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Using electrons more like photons could provide the foundation for a new type of electronic device that would capitalize on the ability of graphene to carry electrons with almost no resistance even at room temperature -- a property known as ballistic transport.

Research reported this week shows that electrical resistance in nanoribbons of epitaxial graphene changes in discrete steps following quantum mechanical principles. The research shows that the graphene nanoribbons act more like optical waveguides or quantum dots, allowing electrons to flow smoothly along the edges of the material. In ordinary conductors such as copper, resistance increases in proportion to the length as electrons encounter more and more impurities while moving through the conductor.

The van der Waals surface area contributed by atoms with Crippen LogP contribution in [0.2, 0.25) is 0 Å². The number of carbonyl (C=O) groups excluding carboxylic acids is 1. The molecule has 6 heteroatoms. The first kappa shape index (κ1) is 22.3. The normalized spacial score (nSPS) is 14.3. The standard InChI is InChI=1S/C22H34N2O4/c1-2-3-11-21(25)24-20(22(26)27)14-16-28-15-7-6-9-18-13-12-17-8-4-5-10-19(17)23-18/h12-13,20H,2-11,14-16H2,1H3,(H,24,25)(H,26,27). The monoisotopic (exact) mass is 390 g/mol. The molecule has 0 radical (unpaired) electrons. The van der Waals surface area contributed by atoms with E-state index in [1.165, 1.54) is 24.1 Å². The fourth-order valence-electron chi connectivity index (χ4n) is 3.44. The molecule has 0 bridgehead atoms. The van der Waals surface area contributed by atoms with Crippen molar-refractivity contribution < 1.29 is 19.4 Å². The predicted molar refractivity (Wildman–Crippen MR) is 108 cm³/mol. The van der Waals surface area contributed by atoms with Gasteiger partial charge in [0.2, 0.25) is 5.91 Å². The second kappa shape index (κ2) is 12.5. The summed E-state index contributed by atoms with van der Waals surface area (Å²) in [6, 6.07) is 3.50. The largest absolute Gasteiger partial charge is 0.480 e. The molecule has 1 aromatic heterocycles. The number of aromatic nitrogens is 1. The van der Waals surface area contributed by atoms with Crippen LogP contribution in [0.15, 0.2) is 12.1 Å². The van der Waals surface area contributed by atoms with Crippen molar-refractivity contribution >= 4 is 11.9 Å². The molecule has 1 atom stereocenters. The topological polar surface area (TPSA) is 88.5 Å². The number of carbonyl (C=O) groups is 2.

The ballistic transport properties, similar to those observed in cylindrical carbon nanotubes, exceed theoretical conductance predictions for graphene by a factor of 10. The properties were measured in graphene nanoribbons approximately 40 nanometers wide that had been grown on the edges of three-dimensional structures etched into silicon carbide wafers.

"This work shows that we can control graphene electrons in very different ways because the properties are really exceptional," said Walt de Heer, a Regent's professor in the School of Physics at the Georgia Institute of Technology. "This could result in a new class of coherent electronic devices based on room temperature ballistic transport in graphene. Such devices would be very different from what we make today in silicon."

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